Format

Send to

Choose Destination
Biochem J. 2016 Sep 1;473(17):2573-89. doi: 10.1042/BCJ20160240.

Targeting protein function: the expanding toolkit for conditional disruption.

Author information

1
Department of Biochemistry, Institute of Integrative Biology, University of Liverpool, Crown Street, Liverpool L69 7ZB, U.K.
2
Department of Biochemistry, Institute of Integrative Biology, University of Liverpool, Crown Street, Liverpool L69 7ZB, U.K. daimark.bennett@liverpool.ac.uk.

Abstract

A major objective in biological research is to understand spatial and temporal requirements for any given gene, especially in dynamic processes acting over short periods, such as catalytically driven reactions, subcellular transport, cell division, cell rearrangement and cell migration. The interrogation of such processes requires the use of rapid and flexible methods of interfering with gene function. However, many of the most widely used interventional approaches, such as RNAi or CRISPR (clustered regularly interspaced short palindromic repeats)-Cas9 (CRISPR-associated 9), operate at the level of the gene or its transcripts, meaning that the effects of gene perturbation are exhibited over longer time frames than the process under investigation. There has been much activity over the last few years to address this fundamental problem. In the present review, we describe recent advances in disruption technologies acting at the level of the expressed protein, involving inducible methods of protein cleavage, (in)activation, protein sequestration or degradation. Drawing on examples from model organisms we illustrate the utility of fast-acting techniques and discuss how different components of the molecular toolkit can be employed to dissect previously intractable biochemical processes and cellular behaviours.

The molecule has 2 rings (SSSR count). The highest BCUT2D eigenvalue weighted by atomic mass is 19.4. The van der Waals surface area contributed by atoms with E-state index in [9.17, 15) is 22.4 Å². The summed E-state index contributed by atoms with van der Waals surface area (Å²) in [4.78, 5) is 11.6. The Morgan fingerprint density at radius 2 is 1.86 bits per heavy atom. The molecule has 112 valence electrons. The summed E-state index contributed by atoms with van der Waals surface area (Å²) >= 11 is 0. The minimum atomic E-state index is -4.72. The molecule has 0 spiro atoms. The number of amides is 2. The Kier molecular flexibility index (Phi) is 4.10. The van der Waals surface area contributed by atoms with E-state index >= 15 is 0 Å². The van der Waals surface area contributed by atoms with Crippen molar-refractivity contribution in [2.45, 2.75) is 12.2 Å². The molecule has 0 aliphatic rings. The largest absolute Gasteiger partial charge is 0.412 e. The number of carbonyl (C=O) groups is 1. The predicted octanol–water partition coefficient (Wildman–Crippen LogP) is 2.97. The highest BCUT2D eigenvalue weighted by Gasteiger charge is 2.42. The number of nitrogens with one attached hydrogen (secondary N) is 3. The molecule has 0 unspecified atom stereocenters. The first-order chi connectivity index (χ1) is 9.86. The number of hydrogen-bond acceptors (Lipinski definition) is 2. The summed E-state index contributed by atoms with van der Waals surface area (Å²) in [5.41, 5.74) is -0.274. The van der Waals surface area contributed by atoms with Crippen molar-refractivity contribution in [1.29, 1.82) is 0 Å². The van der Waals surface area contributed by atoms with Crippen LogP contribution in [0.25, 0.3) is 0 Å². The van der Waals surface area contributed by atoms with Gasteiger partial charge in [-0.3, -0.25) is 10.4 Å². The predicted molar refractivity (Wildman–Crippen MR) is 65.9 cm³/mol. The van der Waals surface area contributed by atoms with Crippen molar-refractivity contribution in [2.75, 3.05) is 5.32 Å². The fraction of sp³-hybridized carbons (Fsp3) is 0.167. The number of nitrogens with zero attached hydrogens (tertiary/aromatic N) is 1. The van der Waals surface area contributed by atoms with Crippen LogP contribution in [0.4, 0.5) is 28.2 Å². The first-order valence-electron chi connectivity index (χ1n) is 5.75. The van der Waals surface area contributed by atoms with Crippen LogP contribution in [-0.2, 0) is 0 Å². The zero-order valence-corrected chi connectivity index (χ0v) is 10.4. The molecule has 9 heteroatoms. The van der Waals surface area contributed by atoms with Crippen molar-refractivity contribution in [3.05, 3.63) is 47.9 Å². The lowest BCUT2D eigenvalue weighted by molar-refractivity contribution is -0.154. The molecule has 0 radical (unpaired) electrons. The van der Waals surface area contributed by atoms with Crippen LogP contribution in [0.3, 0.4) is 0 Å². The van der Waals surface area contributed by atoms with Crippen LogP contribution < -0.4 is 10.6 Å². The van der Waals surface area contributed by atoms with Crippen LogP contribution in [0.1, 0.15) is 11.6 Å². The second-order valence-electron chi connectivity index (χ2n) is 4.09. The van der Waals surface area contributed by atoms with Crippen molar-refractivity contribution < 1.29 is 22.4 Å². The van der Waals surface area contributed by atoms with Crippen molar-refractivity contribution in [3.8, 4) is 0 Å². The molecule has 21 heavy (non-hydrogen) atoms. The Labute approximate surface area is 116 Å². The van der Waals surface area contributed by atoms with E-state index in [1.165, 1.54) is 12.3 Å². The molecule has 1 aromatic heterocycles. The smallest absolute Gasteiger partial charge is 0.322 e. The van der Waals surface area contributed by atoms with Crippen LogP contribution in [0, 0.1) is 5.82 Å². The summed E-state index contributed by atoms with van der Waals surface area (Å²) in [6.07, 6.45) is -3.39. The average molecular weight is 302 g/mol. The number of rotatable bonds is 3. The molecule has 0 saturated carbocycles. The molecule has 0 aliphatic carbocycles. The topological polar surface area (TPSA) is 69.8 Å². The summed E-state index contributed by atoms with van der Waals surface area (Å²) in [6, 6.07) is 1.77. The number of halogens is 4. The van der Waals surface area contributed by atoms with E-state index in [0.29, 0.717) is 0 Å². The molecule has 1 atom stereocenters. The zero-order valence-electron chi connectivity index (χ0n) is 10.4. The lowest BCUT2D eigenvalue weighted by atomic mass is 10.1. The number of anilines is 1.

KEYWORDS:

biochemical techniques and resources; cellular targeting; chemical biology; optogenetics; protein dynamics

PMID:
27574023
PMCID:
PMC5003692
DOI:
10.1042/BCJ20160240
[Indexed for MEDLINE]
Free PMC Article

Supplemental Content

Full text links

Icon for HighWire Icon for PubMed Central
Loading ...
Support Center